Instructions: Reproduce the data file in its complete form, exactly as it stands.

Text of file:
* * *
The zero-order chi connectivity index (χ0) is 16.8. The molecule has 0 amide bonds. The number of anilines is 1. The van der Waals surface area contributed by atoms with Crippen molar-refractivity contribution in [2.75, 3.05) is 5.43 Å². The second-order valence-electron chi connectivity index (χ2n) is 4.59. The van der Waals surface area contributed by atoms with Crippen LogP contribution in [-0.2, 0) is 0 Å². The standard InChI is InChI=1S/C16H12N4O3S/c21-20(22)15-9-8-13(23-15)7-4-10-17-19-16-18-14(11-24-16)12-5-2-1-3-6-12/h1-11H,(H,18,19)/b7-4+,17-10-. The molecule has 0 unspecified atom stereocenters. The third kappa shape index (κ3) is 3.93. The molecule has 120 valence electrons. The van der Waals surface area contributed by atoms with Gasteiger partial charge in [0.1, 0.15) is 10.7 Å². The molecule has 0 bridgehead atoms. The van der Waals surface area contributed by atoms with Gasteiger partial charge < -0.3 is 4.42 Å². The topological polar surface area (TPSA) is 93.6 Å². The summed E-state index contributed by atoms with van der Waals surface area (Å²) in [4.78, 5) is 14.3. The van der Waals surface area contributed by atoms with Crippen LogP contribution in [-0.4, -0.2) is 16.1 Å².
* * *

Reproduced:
The zero-order chi connectivity index (χ0) is 16.8. The molecule has 0 amide bonds. The number of anilines is 1. The van der Waals surface area contributed by atoms with Crippen molar-refractivity contribution in [2.75, 3.05) is 5.43 Å². The second-order valence-electron chi connectivity index (χ2n) is 4.59. The van der Waals surface area contributed by atoms with Crippen LogP contribution in [-0.2, 0) is 0 Å². The standard InChI is InChI=1S/C16H12N4O3S/c21-20(22)15-9-8-13(23-15)7-4-10-17-19-16-18-14(11-24-16)12-5-2-1-3-6-12/h1-11H,(H,18,19)/b7-4+,17-10-. The molecule has 0 unspecified atom stereocenters. The third kappa shape index (κ3) is 3.93. The molecule has 120 valence electrons. The van der Waals surface area contributed by atoms with Gasteiger partial charge in [0.1, 0.15) is 10.7 Å². The molecule has 0 bridgehead atoms. The van der Waals surface area contributed by atoms with Gasteiger partial charge < -0.3 is 4.42 Å². The topological polar surface area (TPSA) is 93.6 Å². The summed E-state index contributed by atoms with van der Waals surface area (Å²) in [4.78, 5) is 14.3. The van der Waals surface area contributed by atoms with Crippen LogP contribution in [-0.4, -0.2) is 16.1 Å².